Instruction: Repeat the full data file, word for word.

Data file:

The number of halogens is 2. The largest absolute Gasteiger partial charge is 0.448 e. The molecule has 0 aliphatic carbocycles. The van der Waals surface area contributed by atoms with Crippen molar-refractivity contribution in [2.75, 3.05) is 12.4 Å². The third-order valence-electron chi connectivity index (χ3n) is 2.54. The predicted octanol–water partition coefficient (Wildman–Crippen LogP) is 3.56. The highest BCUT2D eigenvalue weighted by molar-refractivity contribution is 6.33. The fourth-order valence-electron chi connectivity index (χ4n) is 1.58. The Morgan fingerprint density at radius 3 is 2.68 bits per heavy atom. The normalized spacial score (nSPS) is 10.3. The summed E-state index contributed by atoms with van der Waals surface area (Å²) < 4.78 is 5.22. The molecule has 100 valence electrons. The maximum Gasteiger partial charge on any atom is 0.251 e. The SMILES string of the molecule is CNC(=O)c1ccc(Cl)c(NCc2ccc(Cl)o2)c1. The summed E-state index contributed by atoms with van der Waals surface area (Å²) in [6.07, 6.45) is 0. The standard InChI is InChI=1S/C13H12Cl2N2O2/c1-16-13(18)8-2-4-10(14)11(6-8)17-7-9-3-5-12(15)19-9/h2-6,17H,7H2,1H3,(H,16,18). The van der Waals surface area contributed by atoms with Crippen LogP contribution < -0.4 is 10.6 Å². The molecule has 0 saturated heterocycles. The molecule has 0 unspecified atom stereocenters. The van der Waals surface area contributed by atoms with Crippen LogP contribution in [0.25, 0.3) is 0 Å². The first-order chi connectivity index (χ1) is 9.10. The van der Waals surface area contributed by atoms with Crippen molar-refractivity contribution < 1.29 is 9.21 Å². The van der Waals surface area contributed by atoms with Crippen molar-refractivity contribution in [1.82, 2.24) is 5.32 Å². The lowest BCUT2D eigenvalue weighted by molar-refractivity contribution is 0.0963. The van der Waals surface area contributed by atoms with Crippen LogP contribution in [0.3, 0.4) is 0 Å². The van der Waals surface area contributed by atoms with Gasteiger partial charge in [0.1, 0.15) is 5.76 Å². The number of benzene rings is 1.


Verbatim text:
The number of halogens is 2. The largest absolute Gasteiger partial charge is 0.448 e. The molecule has 0 aliphatic carbocycles. The van der Waals surface area contributed by atoms with Crippen molar-refractivity contribution in [2.75, 3.05) is 12.4 Å². The third-order valence-electron chi connectivity index (χ3n) is 2.54. The predicted octanol–water partition coefficient (Wildman–Crippen LogP) is 3.56. The highest BCUT2D eigenvalue weighted by molar-refractivity contribution is 6.33. The fourth-order valence-electron chi connectivity index (χ4n) is 1.58. The Morgan fingerprint density at radius 3 is 2.68 bits per heavy atom. The normalized spacial score (nSPS) is 10.3. The summed E-state index contributed by atoms with van der Waals surface area (Å²) < 4.78 is 5.22. The molecule has 100 valence electrons. The maximum Gasteiger partial charge on any atom is 0.251 e. The SMILES string of the molecule is CNC(=O)c1ccc(Cl)c(NCc2ccc(Cl)o2)c1. The summed E-state index contributed by atoms with van der Waals surface area (Å²) in [6.07, 6.45) is 0. The standard InChI is InChI=1S/C13H12Cl2N2O2/c1-16-13(18)8-2-4-10(14)11(6-8)17-7-9-3-5-12(15)19-9/h2-6,17H,7H2,1H3,(H,16,18). The van der Waals surface area contributed by atoms with Crippen LogP contribution < -0.4 is 10.6 Å². The molecule has 0 saturated heterocycles. The molecule has 0 unspecified atom stereocenters. The van der Waals surface area contributed by atoms with Crippen LogP contribution in [0.25, 0.3) is 0 Å². The first-order chi connectivity index (χ1) is 9.10. The van der Waals surface area contributed by atoms with Crippen molar-refractivity contribution < 1.29 is 9.21 Å². The van der Waals surface area contributed by atoms with Crippen molar-refractivity contribution in [1.82, 2.24) is 5.32 Å². The lowest BCUT2D eigenvalue weighted by molar-refractivity contribution is 0.0963. The van der Waals surface area contributed by atoms with Crippen LogP contribution in [0.3, 0.4) is 0 Å². The van der Waals surface area contributed by atoms with Gasteiger partial charge in [0.1, 0.15) is 5.76 Å². The number of benzene rings is 1.